Overall, Fairbanks’ Three Musketeers avoids any pretense, which might be why some audiences avoided costume pictures. The film never tries to be “good for you” since it is wholly uninterested in actual history or Grand Weighty Themes. It’s a classic adventure story and a perfect vehicle for its star.

Sources:

United artists: the company that built the stars by Tino Balio

The First King of Hollywood by Tracy Goessel

#2 – THE KID

Release date: January 21, 1921 (premiere), February 6, 1921 (general release)
Box office (est.): 2.5 million

Summary:

When an unwed mother (Edna Purviance) abandons her child, the Tramp (Charlie Chaplin) reluctantly adopts the little tyke. Five years later, he and the Kid (Jackie Coogan) make a hand-to-mouth living repairing windows (after the Kid busts them first, of course), but outside forces threaten their bond. The boy’s mother, now a wealthy stage star, yearns for her lost child and the local social workers feel the Tramp is not a suitable father. Will the father-son pair be split up?

The Kid is representative of the biggest leap forward in Chaplin’s art by the early 1920s. Chaplin’s shorts had been dabbling with dramatic stakes for a while, most boldly in A Dog’s Life from 1918, but The Kid goes into pure tear jerker territory with its sentimental story of a tramp and an orphaned child almost torn apart by society’s meddling. The story definitely hit a chord with worldwide audiences (according to Chaplin biographer David Robinson, by 1924, only the Soviet Union, Yugoslavia, and Colombia had not screened the film). It sealed Chaplin’s reputation as one of the great geniuses of cinema and made Jackie Coogan a top-tier child star.

Chaplin never had a better screen partner than Jackie Coogan nor perhaps an actor as ideally suited to his direction. His directorial style was more about getting the other actors to mimic his conception of their roles than to let them loose with their own interpretations, and it seems he never found a better mimic than Coogan, who could replicate Chaplin’s movements down to the least detail. Something in Coogan struck Chaplin to the heart: he argued Coogan’s character embodied all the orphans created by the Great War, but it might be more apt to say he saw something of his child self in the little guy.

Along with Limelight, The Kid is Chaplin’s most autobiographical work. Most know the project was sparked by the loss of Chaplin’s first child, but one can also see echoes of his mother, the tragic Hannah Chaplin, in Edna Purviance’s unwed mother (though there is, admittedly, some poignant wish fulfillment in her fate as a successful actress—Hannah wanted to be a stage star but mental illness and a lack of support would interfere). The threatened workhouse sentence for the boy calls back to Chaplin’s own miserable childhood stint there. Even little details, like the attic apartment where the tramp and the kid live, is a reference to Chaplin’s living situation at 3 Pownall Terrace, where he slept under a slanted ceiling and hit his head when getting out of bed every morning.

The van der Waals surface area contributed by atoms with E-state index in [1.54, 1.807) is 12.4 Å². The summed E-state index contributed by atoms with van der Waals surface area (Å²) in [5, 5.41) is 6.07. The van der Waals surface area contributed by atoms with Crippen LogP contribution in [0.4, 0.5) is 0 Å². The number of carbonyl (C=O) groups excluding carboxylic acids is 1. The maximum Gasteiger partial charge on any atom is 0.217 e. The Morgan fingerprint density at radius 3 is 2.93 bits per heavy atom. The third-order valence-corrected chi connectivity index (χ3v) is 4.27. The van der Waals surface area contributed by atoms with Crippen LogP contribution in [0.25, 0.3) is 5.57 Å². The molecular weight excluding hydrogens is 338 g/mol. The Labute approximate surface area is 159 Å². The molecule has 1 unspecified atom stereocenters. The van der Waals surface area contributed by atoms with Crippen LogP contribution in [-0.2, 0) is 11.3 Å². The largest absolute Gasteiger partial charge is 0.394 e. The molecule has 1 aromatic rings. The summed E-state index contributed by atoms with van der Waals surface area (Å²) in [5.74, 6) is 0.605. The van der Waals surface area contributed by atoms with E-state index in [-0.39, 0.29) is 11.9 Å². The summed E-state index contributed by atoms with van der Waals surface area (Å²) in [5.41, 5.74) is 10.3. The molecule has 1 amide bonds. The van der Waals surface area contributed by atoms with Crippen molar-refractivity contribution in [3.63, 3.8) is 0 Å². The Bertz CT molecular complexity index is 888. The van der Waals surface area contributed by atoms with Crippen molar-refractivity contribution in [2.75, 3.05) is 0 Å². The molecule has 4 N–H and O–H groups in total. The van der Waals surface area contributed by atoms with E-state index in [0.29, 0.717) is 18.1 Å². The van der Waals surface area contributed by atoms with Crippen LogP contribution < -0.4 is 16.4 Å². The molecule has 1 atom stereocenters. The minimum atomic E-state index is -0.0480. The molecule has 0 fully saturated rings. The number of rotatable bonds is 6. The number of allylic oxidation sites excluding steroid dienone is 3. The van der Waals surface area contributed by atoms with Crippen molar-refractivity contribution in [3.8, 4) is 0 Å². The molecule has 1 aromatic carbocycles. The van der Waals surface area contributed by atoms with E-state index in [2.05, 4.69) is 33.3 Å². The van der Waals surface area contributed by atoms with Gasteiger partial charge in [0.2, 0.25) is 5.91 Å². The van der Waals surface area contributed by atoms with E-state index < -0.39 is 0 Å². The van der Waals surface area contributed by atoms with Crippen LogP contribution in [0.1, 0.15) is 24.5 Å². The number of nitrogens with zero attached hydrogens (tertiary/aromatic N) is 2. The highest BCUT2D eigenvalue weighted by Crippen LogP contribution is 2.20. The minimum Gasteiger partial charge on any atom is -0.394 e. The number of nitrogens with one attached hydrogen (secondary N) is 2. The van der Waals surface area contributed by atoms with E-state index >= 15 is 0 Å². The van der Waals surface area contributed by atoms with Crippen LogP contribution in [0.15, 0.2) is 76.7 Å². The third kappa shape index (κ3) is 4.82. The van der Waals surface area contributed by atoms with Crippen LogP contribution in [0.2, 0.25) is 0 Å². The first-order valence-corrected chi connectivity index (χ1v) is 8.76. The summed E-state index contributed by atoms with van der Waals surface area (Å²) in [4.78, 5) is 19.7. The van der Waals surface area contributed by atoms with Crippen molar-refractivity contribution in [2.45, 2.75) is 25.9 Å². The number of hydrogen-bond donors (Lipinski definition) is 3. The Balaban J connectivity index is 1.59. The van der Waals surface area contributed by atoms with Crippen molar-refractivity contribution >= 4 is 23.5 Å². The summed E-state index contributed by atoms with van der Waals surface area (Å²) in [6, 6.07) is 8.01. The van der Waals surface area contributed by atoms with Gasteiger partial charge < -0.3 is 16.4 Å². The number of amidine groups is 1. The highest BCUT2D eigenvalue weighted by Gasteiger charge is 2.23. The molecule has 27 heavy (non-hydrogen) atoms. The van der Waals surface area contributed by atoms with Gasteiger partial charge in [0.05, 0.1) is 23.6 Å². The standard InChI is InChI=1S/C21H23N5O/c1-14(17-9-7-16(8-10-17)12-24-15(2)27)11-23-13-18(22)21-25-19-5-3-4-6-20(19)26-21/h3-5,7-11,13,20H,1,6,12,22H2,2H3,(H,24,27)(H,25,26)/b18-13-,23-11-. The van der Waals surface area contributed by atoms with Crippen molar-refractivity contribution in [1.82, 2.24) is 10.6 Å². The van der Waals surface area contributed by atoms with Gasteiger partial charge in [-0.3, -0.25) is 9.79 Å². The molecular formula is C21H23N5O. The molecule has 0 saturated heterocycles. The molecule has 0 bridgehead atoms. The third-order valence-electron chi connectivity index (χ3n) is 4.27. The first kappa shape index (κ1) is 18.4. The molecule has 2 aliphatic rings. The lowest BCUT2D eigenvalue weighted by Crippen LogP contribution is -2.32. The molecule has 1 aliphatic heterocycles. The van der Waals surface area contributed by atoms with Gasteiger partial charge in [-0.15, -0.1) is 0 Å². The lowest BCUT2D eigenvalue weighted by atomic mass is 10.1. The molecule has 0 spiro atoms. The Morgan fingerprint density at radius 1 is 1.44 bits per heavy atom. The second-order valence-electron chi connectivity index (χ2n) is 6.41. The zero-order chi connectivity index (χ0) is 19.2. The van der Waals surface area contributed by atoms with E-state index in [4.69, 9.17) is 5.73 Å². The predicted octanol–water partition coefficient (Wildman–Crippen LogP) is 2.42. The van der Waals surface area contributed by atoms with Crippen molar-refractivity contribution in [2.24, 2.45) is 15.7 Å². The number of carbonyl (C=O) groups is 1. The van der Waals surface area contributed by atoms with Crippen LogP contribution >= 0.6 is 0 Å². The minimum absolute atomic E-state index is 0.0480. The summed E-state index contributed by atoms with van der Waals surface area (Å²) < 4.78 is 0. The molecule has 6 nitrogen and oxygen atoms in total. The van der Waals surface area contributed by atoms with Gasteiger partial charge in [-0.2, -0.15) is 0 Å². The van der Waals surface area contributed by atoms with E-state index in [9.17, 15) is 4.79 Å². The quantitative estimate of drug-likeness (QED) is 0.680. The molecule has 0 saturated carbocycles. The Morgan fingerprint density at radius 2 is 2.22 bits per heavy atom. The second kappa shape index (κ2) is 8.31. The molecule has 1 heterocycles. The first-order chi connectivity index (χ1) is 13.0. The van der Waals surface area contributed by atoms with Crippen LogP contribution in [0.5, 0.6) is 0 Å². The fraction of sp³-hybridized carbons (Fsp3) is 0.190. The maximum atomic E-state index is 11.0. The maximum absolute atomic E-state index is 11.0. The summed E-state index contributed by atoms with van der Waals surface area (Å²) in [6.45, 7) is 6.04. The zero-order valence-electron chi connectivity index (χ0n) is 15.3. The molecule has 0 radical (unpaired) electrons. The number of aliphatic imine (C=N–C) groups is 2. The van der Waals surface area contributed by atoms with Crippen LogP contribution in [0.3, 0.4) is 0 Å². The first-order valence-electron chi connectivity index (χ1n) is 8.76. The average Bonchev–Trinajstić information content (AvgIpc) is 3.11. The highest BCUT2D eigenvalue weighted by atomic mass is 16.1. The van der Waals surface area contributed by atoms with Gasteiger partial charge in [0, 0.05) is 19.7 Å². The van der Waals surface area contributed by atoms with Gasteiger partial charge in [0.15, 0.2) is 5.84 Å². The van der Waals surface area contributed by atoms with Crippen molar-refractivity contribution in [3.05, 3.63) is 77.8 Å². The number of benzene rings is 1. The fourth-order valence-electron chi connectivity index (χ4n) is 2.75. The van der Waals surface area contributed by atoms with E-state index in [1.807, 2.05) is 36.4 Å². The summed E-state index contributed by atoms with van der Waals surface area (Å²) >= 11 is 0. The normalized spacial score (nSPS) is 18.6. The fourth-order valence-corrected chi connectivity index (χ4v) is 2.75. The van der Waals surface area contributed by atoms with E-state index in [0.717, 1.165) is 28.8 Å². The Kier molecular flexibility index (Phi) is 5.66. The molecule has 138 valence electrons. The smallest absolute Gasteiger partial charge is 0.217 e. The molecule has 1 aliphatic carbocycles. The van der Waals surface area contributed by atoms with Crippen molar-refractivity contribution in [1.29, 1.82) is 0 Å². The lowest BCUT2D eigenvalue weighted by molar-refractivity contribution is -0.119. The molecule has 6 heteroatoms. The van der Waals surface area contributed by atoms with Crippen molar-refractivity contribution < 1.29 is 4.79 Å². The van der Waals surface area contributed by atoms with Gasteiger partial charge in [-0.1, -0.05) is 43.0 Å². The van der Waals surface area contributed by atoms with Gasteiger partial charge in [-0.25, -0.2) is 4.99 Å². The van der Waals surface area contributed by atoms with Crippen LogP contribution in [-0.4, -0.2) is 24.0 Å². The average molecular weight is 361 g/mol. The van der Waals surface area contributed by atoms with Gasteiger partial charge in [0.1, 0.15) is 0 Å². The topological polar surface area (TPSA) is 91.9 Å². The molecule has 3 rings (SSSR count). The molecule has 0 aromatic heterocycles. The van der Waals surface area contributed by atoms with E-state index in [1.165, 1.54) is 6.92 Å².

The autobiographical elements are filtered through Dickensian whimsy and sentiment. The poverty and the child of the slums who does not know his true identity could have come right out of Oliver Twist. Still, there’s a fairy tale timelessness to the film’s setting: the setting is a blend of the Victorian world of Chaplin’s childhood and the sensibility of early 20th century America. This is a story that could conceivably take place anytime and anywhere, which might be why it has held up so well.

The Kid might not be Chaplin’s funniest movie, though it does have some earthy gags that scandalized critics at the time (particularly the potty humor—one can only imagine how they’d react to the abundant fart jokes in modern comedies). The bittersweet elements are more potent here than even in City Lights—the threat of separation and subsequent loneliness suffuses the film. Even the ending is ambiguous: mother and child may have reunited, but is there a place for the tramp in that equation? Overall, the film certainly lives up to the description in the opening title cards: “A picture with a laugh—and perhaps a tear.”

Sources:

Chaplin: His Life and Art by David Robinson

#1 – THE FOUR HORSEMEN OF THE APOCALYPSE

Release date: March 6, 1921
Box office (est.): 4.5 million

Summary:

In pre-war Argentina, powerful landowner Madriaga openly favors his French-descended grandson, the libertine Julio Desonyers (Rudolph Valentino) over the offspring of his German son-in-law. When Madriaga dies, halving his wealth between his two daughters, Julio’s family returns to France and his cousins go back to Germany. Julio spends time teaching socialites the tango and pursuing an affair with the unhappily married Marguerite (Alice Terry), but rumors of encroaching war begin to disrupt his fancy-free lifestyle.